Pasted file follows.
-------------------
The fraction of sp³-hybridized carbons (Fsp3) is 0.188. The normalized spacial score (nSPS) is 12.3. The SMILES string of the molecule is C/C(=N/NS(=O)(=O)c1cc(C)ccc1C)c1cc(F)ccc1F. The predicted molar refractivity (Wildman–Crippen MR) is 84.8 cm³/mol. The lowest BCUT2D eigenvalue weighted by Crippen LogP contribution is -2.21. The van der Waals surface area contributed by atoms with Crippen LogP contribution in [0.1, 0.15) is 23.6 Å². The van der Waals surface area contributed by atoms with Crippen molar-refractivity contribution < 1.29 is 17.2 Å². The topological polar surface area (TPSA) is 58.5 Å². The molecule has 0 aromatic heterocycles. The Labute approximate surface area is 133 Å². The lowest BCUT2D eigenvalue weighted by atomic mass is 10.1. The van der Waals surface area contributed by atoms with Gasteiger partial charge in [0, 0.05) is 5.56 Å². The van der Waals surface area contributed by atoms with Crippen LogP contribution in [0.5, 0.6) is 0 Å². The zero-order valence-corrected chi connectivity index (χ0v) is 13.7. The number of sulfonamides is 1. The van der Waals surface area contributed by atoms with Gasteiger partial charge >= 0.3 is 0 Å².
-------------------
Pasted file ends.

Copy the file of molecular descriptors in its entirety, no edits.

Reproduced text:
The fraction of sp³-hybridized carbons (Fsp3) is 0.188. The normalized spacial score (nSPS) is 12.3. The SMILES string of the molecule is C/C(=N/NS(=O)(=O)c1cc(C)ccc1C)c1cc(F)ccc1F. The predicted molar refractivity (Wildman–Crippen MR) is 84.8 cm³/mol. The lowest BCUT2D eigenvalue weighted by Crippen LogP contribution is -2.21. The van der Waals surface area contributed by atoms with Crippen LogP contribution in [0.1, 0.15) is 23.6 Å². The van der Waals surface area contributed by atoms with Crippen molar-refractivity contribution < 1.29 is 17.2 Å². The topological polar surface area (TPSA) is 58.5 Å². The molecule has 0 aromatic heterocycles. The Labute approximate surface area is 133 Å². The lowest BCUT2D eigenvalue weighted by atomic mass is 10.1. The van der Waals surface area contributed by atoms with Gasteiger partial charge in [0, 0.05) is 5.56 Å². The van der Waals surface area contributed by atoms with Crippen LogP contribution in [0.5, 0.6) is 0 Å². The zero-order valence-corrected chi connectivity index (χ0v) is 13.7. The number of sulfonamides is 1. The van der Waals surface area contributed by atoms with Gasteiger partial charge >= 0.3 is 0 Å².